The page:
5 Must Read Experimental Fiction Writers
What does it mean to be experimental or different? As a reader, convention bores you after a point and you look for a fresh voice that stands apart from the sea of voices in fiction. As a writer, isn’t it thrilling to think out of the box and try something you haven’t before? How do you know if something can be written a certain way if you don’t do it yourself?
I have learnt to go with my instincts and write the way I want to because if it’s fun for me I know it will be fun for the reader too. Over the years, writers have experimented with their prose in many ways. I love books that bend genres and play with language and form to tell a story in a way it hasn’t been told before.
Here are some writers I have come across who have astonished the literary world with their unique works of fiction. The narrators of their books will make you think about ‘voice’ in a completely different way.
Mohsin Hamid is a British Pakistani writer. He has written four novels, Moth Smoke (2000), The Reluctant Fundamentalist (2007), How to Get Filthy Rich in Rising Asia (2013), and Exit West (2017). Hamid is known for trying out various ways to tell a story using the ‘second-person narration’ well. Most novels are written in either third-person or first-person voice. The second person narration or the use of ‘You’ is rare in fiction but Hamid uses it with confidence. In ‘The Reluctant Fundamentalist’, the ‘You’ is an American and the Pakistani narrator speaks to this ‘You’ throughout the book. The American character never talks back. If you want to see how Hamid has pulled this off very well, read the book and see if it works for you because the second-person narration is not everyone’s cup of tea. If you’re a writer, see if it makes you want to try out the second person narration too! I’m especially partial to the second person use in fiction and here’s a story of my own in Out Of Print Magazine.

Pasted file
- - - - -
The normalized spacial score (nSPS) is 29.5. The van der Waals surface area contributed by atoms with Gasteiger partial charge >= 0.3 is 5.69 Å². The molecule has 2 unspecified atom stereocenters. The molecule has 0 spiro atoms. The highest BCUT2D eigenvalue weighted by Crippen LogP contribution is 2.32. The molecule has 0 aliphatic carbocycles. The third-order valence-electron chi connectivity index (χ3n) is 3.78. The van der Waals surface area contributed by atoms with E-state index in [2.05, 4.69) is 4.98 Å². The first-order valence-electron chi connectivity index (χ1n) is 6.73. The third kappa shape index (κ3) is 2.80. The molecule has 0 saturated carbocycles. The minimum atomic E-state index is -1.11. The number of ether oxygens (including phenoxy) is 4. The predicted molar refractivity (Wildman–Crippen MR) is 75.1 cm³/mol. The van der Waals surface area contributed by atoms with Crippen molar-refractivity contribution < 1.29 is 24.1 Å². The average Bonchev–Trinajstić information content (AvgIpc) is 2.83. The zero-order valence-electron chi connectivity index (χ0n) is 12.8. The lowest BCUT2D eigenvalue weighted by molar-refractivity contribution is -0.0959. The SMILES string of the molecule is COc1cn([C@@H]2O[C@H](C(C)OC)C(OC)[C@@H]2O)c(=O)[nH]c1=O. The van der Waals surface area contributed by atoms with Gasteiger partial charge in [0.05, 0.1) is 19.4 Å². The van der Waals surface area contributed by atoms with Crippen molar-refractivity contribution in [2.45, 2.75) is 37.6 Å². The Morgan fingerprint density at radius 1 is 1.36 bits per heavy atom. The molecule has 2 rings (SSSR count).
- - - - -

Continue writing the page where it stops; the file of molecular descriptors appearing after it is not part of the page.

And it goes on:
Image credit: The Irish Times
Are you a fan of retellings? Yuknavitch wrote a modern feminist retelling of Freud’s case study ‘Dora’ and it will blow your mind! Dora is not an ordinary girl. Her voice will stay with you for long. She could be considered an unreliable narrator for the way she rebels against everything. Her voice is raw and bold. Readers get invested and hooked to the narrative. You want to know what happens next and be there for Dora till the end. Yuknavitch is a prolific writer and each of her books surprise the literary world for its exploration of bold and difficult themes with artistic finesse. If you want to know about her, do watch her TED talk ‘The Beauty Of Being A Misfit’.
Image Credit: Ted Blog
“Mother is cleaning the spoons again. From where I sit in the kitchen, I can see the reflection of her trippy-looking head: bulbous skull, stretched down mouth, eyes that scoop away at the rest of her face. A droop-faced woman. Jeeeez. Just look at her. She’s rubbing the holy crap out of those spoons. Poor, silvery utensils. That’s what it felt like to be her kid, too.”
-Dora: A Headcase by Lidia Yuknavitch